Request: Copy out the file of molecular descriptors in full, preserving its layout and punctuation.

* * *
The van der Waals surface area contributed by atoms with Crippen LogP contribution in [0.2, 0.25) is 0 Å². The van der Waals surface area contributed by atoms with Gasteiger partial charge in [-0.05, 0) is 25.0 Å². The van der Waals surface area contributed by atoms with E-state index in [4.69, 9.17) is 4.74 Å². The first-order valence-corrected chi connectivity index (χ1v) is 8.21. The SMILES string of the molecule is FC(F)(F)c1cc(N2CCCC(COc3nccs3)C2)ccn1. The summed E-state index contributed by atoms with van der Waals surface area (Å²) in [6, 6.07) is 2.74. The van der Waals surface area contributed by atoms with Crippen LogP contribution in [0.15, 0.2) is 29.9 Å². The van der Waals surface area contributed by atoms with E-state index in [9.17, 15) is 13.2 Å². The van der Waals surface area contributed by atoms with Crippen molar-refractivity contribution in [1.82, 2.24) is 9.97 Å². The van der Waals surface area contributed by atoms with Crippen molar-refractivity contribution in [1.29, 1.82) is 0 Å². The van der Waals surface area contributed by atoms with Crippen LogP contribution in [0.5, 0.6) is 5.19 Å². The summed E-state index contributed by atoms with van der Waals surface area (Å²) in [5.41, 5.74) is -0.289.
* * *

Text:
The van der Waals surface area contributed by atoms with Crippen LogP contribution in [0.2, 0.25) is 0 Å². The van der Waals surface area contributed by atoms with Gasteiger partial charge in [-0.05, 0) is 25.0 Å². The van der Waals surface area contributed by atoms with E-state index in [4.69, 9.17) is 4.74 Å². The first-order valence-corrected chi connectivity index (χ1v) is 8.21. The SMILES string of the molecule is FC(F)(F)c1cc(N2CCCC(COc3nccs3)C2)ccn1. The summed E-state index contributed by atoms with van der Waals surface area (Å²) in [6, 6.07) is 2.74. The van der Waals surface area contributed by atoms with Crippen LogP contribution in [0.15, 0.2) is 29.9 Å². The van der Waals surface area contributed by atoms with E-state index in [9.17, 15) is 13.2 Å². The van der Waals surface area contributed by atoms with Crippen molar-refractivity contribution in [1.82, 2.24) is 9.97 Å². The van der Waals surface area contributed by atoms with Crippen molar-refractivity contribution in [1.29, 1.82) is 0 Å². The van der Waals surface area contributed by atoms with Crippen LogP contribution in [0.5, 0.6) is 5.19 Å². The summed E-state index contributed by atoms with van der Waals surface area (Å²) in [5.41, 5.74) is -0.289.